On February 26th 2012, a horrific event took place in Florida which started an entire movement; the tragic murder of 17-year-old Trayvon Martin in his home community by a white neighbour. George Zimmerman shot Trayvon, who was walking home to his father's house carrying skittles and an Iced Tea, all because Zimmerman claimed that Trayvon was ‘a real suspicious guy'. A year after being charged for murder, a Florida jury acquitted Zimmerman of Trayvon's murder, and he walked free, kick-starting the #BlackLivesMatter movement.


This Bitter Earth follows a couple through the first few years of the movement; Jesse, a black writer and Neil, a white activist volunteering for Black Lives Matter. Through flashbacks and memories told directly to the audience, we are invited into their lives which are intertwined with the stories of more tragic deaths of Black People. 


This Bitter Earth is beautifully written by Harrison David Rivers. In a story with an incredibly important and tragic undertone, he has managed to bring out much more than just throwing facts into the face of the audience. This is a piece of theatre that leaves you thinking about what you could do to help, and to do that while still showing some beautiful and sometimes even funny moments just proves how beautifully written this piece of theatre is.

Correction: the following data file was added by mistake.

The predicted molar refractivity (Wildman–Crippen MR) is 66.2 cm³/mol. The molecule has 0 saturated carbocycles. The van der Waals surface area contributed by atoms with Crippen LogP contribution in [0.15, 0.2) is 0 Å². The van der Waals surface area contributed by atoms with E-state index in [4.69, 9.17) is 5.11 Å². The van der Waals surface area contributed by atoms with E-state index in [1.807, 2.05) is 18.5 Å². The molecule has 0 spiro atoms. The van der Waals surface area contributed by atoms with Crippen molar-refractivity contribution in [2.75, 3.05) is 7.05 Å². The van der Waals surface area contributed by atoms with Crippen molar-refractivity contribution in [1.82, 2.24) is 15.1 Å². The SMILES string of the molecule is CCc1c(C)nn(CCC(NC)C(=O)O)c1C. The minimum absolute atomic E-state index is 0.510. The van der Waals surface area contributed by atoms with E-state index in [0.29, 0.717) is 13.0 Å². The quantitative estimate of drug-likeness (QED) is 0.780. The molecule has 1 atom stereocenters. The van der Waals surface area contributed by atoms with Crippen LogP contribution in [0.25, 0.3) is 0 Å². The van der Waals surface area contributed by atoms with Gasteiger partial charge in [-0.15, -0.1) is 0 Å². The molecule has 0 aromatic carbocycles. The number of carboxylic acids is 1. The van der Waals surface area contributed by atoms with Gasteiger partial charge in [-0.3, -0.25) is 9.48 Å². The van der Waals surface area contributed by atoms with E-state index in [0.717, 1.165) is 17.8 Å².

Peter Cieply's direction was stunningly provided, using a relatively small space extremely creatively to keep the flow of the performance moving, with stunning transitions between present and flashbacks. The incredible attention to detail, when the same memory plays out, with almost exact replication, but with subtle differences drawing the audience in and allowing them the space to be pulled into the story. 


Martin Edwards (Jesse) and Max Sterne (Neil) are an absolute tour de force. Their combined onstage chemistry and breathtaking storytelling ability manage to mesmerize the audience, creating some beautifully playful moments in this couple's story, whilst still keeping the audience engaged in the much more serious truths that the play presents.


This Bitter Earth is a masterpiece of theatre.


It runs until 11 March.


Review: Joshua Thompson